It’s that time of year when our minds are turning to all the great things we can grow in our gardens (or on our patios, or in containers) with our kids. But while we love growing our own our enthusiasm outstrips our knowledge, which is why we turned to Shauna MacKinnon to answer our questions around what, when and why to grow with kids in the Lower Mainland. Shauna is a local food sustainability expert and mum, and she’s all about engaging kids, community groups and companies in her quest to make the world a healthier place through our food choices. She blogs about connecting kids with nature through gardening at www.littlebeanfarms.com. We’ve gone a little long today because she had so many great, green, growing ideas!
Q. Why is it important to grow food with your kids? What are the benefits?
A. Growing food is a great opportunity for kids to make connections between themselves, healthy food and the natural world. Experiencing the process of a seed becoming a plant and then bearing fruit holds a special kind of magic; kids get to connect with the wonder of the world around us and through that process gain a deeper appreciation for nature. Gardening is also a great way to tap into the de-stressing benefits of nature and increase kids enthusiasm for eating fresh fruit and vegetables. If you’ve grown it, you’re going to want to try it. And fresh-picked produce is simply the best!
Q. How has the early spring we’ve had affected the local growing season? What should we be planting now?
A. The warm weather has been great to get people thinking about gardening earlier than usual, but it’s best to look at the calendar when deciding what to plant when, cool weather is always a possibility until early summer. On the west coast you can start planting a whole range of veggies now—lettuce, leafy greens, carrots, beets—as well as many herbs and flowers. Wait till May to plant heat-lovers like beans, squash, cucumbers, basil and tomatoes. The West Coast Seeds planting charts are my go-to guide for timing.
Q. What are your top picks for veggies to grow with kids and why?
A. There are so many great veggies to grow with kids! I recommend choosing crowd pleasers like cherry tomatoes, carrots and cucumbers, but seeking out unusual colours and shapes—yellow, pink and striped cherry tomatoes, purple carrots, and cucumbers that are round and pale like apples. This is one of the big benefits of growing your own, you can bring more colour and diversity to your garden and dinner plates. This helps encourage less adventurous eaters to try new things and gives your kids something to be doubly proud of—I grew tomatoes and they had zebra stripes! Things that grow tall or plentiful are good choices too—snap peas, pole beans (we like purple) and nasturtium flowers. One thing to look for when choosing varieties is the days to maturity listed on the package, this is the amount of time it takes from planted seed to edible vegetable. Shorter days to maturity work better for more impatient (aka little) gardeners. And don’t forget about fruit. Strawberries, blueberries and some raspberry varieties do well in containers, and are firm favourites among eaters young and old.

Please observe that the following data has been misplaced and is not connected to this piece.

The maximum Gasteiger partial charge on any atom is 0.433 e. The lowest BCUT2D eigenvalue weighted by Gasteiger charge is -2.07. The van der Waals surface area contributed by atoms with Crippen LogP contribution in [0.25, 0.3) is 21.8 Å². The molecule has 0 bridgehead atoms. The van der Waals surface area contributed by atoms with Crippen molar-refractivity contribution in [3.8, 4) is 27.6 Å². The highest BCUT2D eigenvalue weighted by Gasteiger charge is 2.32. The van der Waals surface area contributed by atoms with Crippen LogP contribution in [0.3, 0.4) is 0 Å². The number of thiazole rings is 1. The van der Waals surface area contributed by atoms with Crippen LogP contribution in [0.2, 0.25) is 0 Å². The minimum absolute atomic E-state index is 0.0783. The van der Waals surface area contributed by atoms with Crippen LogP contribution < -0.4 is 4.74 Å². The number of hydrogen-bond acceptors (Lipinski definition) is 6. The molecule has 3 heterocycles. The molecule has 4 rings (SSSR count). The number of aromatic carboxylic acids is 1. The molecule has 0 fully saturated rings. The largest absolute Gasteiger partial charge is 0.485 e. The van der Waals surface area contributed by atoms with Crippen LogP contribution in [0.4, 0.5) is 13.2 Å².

Q. What tips and tricks can you suggest for growing with kids to help them understand the growing cycle?
A. Starting seeds inside in small containers is the best way to get up close and personal with the growing process as you can easily watch the daily transformations that lead from seed to sprout to tiny plant. But don’t feel you need to plant everything in your garden this way. Some plants will do better if they are direct sown (seeds planted right into the garden bed) or if you buy small plants (starts). A mix of approaches will also allow for some instant gratification and increase your chances of success. There are some great kids books that explore and explain the growing cycle, but when you’re in the garden it’s better to focus on having fun and learning through doing. You can explain the basics and answer questions, but experience is the true teacher. No mini lectures required (thank goodness).
Q. Any suggestions for families without a garden who still want to grow their own?
A. As urban gardening becomes more and more popular there are more options for growing great gardens in small spaces – patios, balconies or even inside. Like any garden understanding your light exposure is crucial. If you have a south facing balcony (the strongest sunlight) gardening is going to be easy. Choose compact plants and use trellises to maximize space. If you have poor light or need to garden indoors you can purchase or make a garden space using full spectrum light – compact shelving plus grow lights equals your personal salad bar. There are also opportunities to find garden space outside of your home. Community gardens are very popular, and many have wait lists, but there are also yard sharing programs, and boulevard greening programs that can help you access under-used garden space. If you see a space in your neighbourhood calling out for some gardening love don’t be shy to ask.
Shauna’s blog is packed with all sorts of food sustainability info and more tips and tricks on growing with your kids. Now if you’ll excuse us, we’re off to stock up on seeds and starts!
Yo mamas and papas! Looking to make your thumbs even greener? Than dig in (literally) to the following: